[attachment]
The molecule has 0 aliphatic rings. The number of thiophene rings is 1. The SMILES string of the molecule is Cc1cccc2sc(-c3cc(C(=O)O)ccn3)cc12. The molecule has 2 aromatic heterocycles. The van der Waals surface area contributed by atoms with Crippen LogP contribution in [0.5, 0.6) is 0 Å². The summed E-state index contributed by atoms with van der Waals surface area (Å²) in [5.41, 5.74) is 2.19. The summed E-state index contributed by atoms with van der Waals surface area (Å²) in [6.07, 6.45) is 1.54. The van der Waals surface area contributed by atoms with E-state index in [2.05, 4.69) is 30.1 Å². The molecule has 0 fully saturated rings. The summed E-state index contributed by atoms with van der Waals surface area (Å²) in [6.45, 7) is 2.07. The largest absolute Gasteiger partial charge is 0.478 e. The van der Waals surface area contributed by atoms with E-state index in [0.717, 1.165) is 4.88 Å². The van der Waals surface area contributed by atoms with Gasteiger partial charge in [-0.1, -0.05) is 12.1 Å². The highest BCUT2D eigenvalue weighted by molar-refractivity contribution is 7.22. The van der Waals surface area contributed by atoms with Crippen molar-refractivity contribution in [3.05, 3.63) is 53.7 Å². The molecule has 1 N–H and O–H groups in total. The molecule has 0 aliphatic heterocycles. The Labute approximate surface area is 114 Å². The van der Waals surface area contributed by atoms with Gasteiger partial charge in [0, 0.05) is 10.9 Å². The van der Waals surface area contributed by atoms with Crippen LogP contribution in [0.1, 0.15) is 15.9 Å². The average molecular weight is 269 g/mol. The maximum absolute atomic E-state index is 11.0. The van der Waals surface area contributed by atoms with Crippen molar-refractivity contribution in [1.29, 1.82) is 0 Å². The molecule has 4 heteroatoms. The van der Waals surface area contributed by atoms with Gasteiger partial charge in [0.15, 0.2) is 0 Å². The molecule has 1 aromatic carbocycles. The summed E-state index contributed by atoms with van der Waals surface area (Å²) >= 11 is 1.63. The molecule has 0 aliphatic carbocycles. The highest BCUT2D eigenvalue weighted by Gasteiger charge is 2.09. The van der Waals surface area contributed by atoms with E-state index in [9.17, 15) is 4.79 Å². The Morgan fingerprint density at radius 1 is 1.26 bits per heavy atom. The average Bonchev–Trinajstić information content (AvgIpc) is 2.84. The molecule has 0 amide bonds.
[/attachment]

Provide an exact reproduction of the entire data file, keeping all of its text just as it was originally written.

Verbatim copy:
The molecule has 0 aliphatic rings. The number of thiophene rings is 1. The SMILES string of the molecule is Cc1cccc2sc(-c3cc(C(=O)O)ccn3)cc12. The molecule has 2 aromatic heterocycles. The van der Waals surface area contributed by atoms with Crippen LogP contribution in [0.5, 0.6) is 0 Å². The summed E-state index contributed by atoms with van der Waals surface area (Å²) in [5.41, 5.74) is 2.19. The summed E-state index contributed by atoms with van der Waals surface area (Å²) in [6.07, 6.45) is 1.54. The van der Waals surface area contributed by atoms with E-state index in [2.05, 4.69) is 30.1 Å². The molecule has 0 fully saturated rings. The summed E-state index contributed by atoms with van der Waals surface area (Å²) in [6.45, 7) is 2.07. The largest absolute Gasteiger partial charge is 0.478 e. The van der Waals surface area contributed by atoms with E-state index in [0.717, 1.165) is 4.88 Å². The van der Waals surface area contributed by atoms with Gasteiger partial charge in [-0.1, -0.05) is 12.1 Å². The highest BCUT2D eigenvalue weighted by molar-refractivity contribution is 7.22. The van der Waals surface area contributed by atoms with Crippen molar-refractivity contribution in [3.05, 3.63) is 53.7 Å². The molecule has 1 N–H and O–H groups in total. The molecule has 0 aliphatic heterocycles. The Labute approximate surface area is 114 Å². The van der Waals surface area contributed by atoms with Gasteiger partial charge in [0, 0.05) is 10.9 Å². The van der Waals surface area contributed by atoms with Crippen LogP contribution in [0.1, 0.15) is 15.9 Å². The average molecular weight is 269 g/mol. The maximum absolute atomic E-state index is 11.0. The van der Waals surface area contributed by atoms with Crippen molar-refractivity contribution in [1.29, 1.82) is 0 Å². The molecule has 4 heteroatoms. The van der Waals surface area contributed by atoms with Gasteiger partial charge in [0.15, 0.2) is 0 Å². The molecule has 1 aromatic carbocycles. The summed E-state index contributed by atoms with van der Waals surface area (Å²) >= 11 is 1.63. The molecule has 0 aliphatic carbocycles. The highest BCUT2D eigenvalue weighted by Gasteiger charge is 2.09. The van der Waals surface area contributed by atoms with E-state index in [9.17, 15) is 4.79 Å². The Morgan fingerprint density at radius 1 is 1.26 bits per heavy atom. The average Bonchev–Trinajstić information content (AvgIpc) is 2.84. The molecule has 0 amide bonds.